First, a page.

Albanian oil workers protested outside the Ministry of Energy in Tirana last week after marching 100km from their refinery at the southern city of Fier.
They are seeking months of unpaid wages and social security contributions and for the ministry to restart the refinery’s stalled operations.
Energy minister Damian Gjiknuri met six workers’ representatives.
Protest spokesman, Lavdosh Lazaj, said they would not leave the capital until their demands were met.
“The ministry has a duty to help us. We don’t have anywhere to go if we don’t get our unpaid wages,” Lazaj said.
Albania’s oil refiner Armo had ceased operations due to a halt in crude oil supplies, said the administrator, the Ionian Refining and Trading Company (IRTC).
Canadian-Chinese oil producer Bankers Petroleum, which is the largest supplier of crude oil to Albania, was opting to sell fuel on the international markets, IRTC said.
However, Bankers Petroleum said the IRTC had defaulted on payments and failed to meet its financial obligations.
Bankers Petroleum explained that the Albanian utility had “failed to provide guarantees to pay for the crude supply” and that it could not import crude oil “for free”.
Chairman of the Union of Petroleum Workers Kamber Iljazi said the case would followed to the top of the Albanian government.
“We will protest using all democratic instruments to obtain our rights,” Iljazi told the media.
“We want bread! We want bread! We want our money!” the workers chanted during their march.
Albania has refineries in Ballshi and Fieri in the south which have both faced financial difficulties since their privatisation in 2008.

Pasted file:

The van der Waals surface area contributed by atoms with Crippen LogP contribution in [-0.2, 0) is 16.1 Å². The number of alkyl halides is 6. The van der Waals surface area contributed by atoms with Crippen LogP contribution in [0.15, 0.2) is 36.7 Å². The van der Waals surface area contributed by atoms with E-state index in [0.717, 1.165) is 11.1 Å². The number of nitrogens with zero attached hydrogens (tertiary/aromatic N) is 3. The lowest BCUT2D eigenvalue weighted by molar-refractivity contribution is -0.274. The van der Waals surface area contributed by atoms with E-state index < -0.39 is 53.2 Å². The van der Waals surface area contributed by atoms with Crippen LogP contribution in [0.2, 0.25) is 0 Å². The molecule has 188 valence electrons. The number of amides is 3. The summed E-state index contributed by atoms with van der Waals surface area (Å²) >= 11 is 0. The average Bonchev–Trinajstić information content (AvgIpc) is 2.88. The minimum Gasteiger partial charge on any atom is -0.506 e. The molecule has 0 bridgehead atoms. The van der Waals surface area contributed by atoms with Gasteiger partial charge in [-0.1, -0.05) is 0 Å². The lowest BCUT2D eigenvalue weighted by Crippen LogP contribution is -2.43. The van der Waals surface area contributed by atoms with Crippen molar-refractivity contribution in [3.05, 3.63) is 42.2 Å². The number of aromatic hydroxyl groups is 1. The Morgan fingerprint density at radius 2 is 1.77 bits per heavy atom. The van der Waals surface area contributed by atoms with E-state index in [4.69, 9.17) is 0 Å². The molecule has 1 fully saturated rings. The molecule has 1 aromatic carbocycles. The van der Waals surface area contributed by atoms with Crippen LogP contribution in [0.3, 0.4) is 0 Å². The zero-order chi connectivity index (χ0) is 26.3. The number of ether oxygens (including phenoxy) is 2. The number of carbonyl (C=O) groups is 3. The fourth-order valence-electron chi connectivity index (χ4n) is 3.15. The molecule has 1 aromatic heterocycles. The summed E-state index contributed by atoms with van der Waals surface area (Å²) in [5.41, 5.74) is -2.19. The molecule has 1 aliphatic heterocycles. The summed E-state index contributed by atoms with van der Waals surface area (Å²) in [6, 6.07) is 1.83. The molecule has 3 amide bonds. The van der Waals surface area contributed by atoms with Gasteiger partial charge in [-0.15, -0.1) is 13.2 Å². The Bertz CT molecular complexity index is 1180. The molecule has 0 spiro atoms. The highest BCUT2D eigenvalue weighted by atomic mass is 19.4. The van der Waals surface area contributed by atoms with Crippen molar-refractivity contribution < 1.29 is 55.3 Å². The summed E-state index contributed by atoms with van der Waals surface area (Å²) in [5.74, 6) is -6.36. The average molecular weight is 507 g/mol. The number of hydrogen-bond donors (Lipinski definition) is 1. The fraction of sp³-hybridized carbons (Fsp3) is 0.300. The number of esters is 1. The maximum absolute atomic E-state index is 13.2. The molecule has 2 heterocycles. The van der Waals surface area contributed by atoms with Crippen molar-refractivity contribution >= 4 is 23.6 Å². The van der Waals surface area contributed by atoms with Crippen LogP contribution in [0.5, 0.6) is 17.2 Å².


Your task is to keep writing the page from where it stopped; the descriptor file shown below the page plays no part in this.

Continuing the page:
IRTC said in a press release that “the workers’ concerns are also our concerns”.
“Work at the Ballshi refinery stopped 10 times during 2017 due to a lack of crude oil supplies,” the ITRC added.
“Our supplier, which is the only supplier in the crude oil market, made it impossible.”
Bankers Petroleum added that the IRTC had provided no guarantees for this year’s supplies, warning that if this situation persisted, the refineries might stay dormant.
The Ministry of Finance and Economy, which owns 14.7 per cent in the two refineries’ shares, said the workers would be paid.
The Ballshi refinery employs about 1,000 of the town’s 7,600 residents.
In September 2016, Bankers Petroleum said it signed an agreement with the IRTC to deliver up to 65 per cent of its output.
Armo’s assets, including the refineries in Fier and Ballsh, have been under the administration of the IRTC since September 2016.
Last September, Armo’s debts were around €98.7 million, Albanian news source Monitor reported, quoting the national tax authorities.
Tirana. Picture credit: Wikimedia